Why you should care
Because you should be able to enjoy your breakfast in peace.
I moved to London in 2013, only to be surrounded by self-proclaimed New Yorkers. And the main problem with self-proclaimed New Yorkers, I discovered, is that they won’t stop talking about their goddamned breakfast sandwiches. “Oh, but you can’t get a decent bagel in London,” they whinge. This is technically true, since Londoners spell it beigel, though in the Jewish neighborhoods on the fringes of the city, there are some very fine beigels indeed. But many of these New York transplants don’t know how bagels are made or how to tell the difference between good and bad. They just know through deep cultural indoctrination that New York bagels are the best. And so they talk about them. A lot.
Bagels are special. Not just for their chewy deliciousness or the endless adaptability of toppings and flavors. They trigger something emotional — nostalgia, tradition, a sense of place. My ancestors made bagels in Poland, and I’ve made bagels in my home kitchens in Washington, D.C.; Portland, Oregon; and now France. Amy Remsen, of Beauty’s Bagels in Oakland, California, theorizes that people form attachments to bagels as kids and continue to care about them long into adulthood. Whatever the reason, many of us have deeply ingrained bagel preferences — but only New Yorkers will tell you that yours are demonstrably incorrect. Except me, right now: New York bagels are crap, and we should stop yammering about them.
To people raised on California bagels, New York’s are the size and consistency of an airline neck pillow covered in cream cheese.
No self-respecting New Yorker would drone on about the Statue of Liberty or the Empire State Building, but New Yorkers drone on about their bagels as though they weren’t a culinary tourist trap, the equivalent of crap fish and chips in London. The taste for New York bagels is an affectation, a sort of pushy version of “oh, but you haven’t had real tapas until you’ve had them in Barcelona.” To people raised on California bagels, the New York kind are the size and consistency of an airline neck pillow covered in cream cheese.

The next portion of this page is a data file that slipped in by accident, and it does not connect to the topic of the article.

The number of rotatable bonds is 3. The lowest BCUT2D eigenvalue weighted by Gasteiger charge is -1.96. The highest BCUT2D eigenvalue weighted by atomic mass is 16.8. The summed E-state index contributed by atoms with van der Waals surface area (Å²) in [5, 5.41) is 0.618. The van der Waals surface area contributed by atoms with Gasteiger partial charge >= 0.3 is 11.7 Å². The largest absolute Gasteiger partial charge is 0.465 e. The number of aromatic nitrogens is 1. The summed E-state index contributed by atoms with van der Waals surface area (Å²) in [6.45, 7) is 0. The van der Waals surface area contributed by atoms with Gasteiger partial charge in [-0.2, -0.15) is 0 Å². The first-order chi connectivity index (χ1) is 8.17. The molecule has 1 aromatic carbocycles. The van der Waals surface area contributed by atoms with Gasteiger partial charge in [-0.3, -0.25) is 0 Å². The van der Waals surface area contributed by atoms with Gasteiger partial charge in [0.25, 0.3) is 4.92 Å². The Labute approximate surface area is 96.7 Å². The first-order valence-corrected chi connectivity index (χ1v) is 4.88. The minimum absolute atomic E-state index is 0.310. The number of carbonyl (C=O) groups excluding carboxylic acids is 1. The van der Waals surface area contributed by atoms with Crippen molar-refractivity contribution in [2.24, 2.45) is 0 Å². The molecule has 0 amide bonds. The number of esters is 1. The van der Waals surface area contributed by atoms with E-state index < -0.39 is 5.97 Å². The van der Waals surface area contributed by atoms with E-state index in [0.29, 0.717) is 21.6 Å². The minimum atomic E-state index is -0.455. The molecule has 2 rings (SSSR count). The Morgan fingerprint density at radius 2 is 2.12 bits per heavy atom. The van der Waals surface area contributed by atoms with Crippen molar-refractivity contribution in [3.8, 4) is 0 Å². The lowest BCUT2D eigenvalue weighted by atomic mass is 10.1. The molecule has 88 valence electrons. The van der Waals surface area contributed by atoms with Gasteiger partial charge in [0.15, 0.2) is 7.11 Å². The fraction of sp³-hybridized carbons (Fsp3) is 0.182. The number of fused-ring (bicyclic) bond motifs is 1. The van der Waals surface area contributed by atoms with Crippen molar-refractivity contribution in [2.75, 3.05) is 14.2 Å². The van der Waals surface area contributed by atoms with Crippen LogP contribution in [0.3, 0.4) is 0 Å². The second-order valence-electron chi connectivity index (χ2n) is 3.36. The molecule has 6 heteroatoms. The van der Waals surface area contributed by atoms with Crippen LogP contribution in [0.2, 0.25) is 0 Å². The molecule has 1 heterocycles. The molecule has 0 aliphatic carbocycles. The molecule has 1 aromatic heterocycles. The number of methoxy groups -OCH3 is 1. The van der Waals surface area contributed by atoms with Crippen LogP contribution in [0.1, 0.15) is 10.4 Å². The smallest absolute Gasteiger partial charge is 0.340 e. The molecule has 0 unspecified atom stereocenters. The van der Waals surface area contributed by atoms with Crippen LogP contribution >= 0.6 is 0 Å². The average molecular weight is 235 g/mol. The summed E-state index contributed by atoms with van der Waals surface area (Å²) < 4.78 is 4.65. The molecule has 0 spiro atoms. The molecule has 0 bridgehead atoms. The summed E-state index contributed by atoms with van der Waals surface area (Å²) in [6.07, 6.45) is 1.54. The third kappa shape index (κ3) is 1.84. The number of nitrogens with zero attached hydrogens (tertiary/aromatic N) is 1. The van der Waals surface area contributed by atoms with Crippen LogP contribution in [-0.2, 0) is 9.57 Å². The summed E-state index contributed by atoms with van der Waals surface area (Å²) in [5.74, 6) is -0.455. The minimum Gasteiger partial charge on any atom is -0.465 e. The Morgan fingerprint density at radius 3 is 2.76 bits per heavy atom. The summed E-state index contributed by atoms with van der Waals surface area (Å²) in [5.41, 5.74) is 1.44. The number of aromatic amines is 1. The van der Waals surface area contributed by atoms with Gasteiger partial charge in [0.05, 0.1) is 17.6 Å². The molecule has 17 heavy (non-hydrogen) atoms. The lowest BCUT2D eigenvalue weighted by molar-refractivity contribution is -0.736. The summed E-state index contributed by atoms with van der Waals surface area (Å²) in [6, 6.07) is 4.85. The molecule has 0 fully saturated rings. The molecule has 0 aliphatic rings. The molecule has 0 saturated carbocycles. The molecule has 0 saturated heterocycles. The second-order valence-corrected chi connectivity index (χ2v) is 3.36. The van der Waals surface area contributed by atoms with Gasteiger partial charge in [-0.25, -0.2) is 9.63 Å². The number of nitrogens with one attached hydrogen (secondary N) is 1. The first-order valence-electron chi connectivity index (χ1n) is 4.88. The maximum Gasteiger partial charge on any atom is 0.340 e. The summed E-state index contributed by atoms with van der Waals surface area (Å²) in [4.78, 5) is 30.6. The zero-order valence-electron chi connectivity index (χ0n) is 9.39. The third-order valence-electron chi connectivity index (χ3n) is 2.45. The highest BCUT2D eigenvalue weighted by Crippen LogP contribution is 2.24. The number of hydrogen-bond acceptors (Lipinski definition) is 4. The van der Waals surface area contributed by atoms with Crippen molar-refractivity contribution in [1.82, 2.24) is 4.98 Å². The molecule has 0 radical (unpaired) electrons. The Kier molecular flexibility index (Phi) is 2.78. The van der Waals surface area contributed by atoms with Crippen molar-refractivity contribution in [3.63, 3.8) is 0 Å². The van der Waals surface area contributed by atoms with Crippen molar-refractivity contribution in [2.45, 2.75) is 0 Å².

Of course, New Yorkers disagree. Take Magdalene Zier, who was born in Kentucky but raised in New York City and whose preferred breakfast is a toasted everything bagel with cream cheese. She would generously “extend the region of good bagels to Long Island, parts of New Jersey and perhaps even over the Connecticut border.” Beyond that, they go downhill, she says, citing a popular theory that microfauna in the water give New York bagels a special flavor. When Zier’s mom was nine months pregnant, she started sobbing over the mediocre Kentucky bagel to which she was forced to resort.
But there are other bagel joints and other bagels out there. The fluffy and expansive New York bagel, which must be toasted to be really delicious, is in constant battle with the sweeter, wood-fired bagel of Montreal. And bagel chefs across the country have broken out of those categories, finding new recipes to meld the styles. Remsen started with a Montreal bagel recipe and cut the sweetness back. But ultimately, she and her partner aspired not to make the perfect New York bagel, or the perfect Montreal one, but something both simpler and more complicated — a bagel that tasted really good. And they did: Beauty’s has landed on several lists of best Bay Area bagels. The question, self-proclaimed New Yorkers, is not why it’s so hard to get a great bagel outside New York City. It’s why you insist yours are the only ones worth eating.
Hard-boiled reasoning or half-baked? Let us know.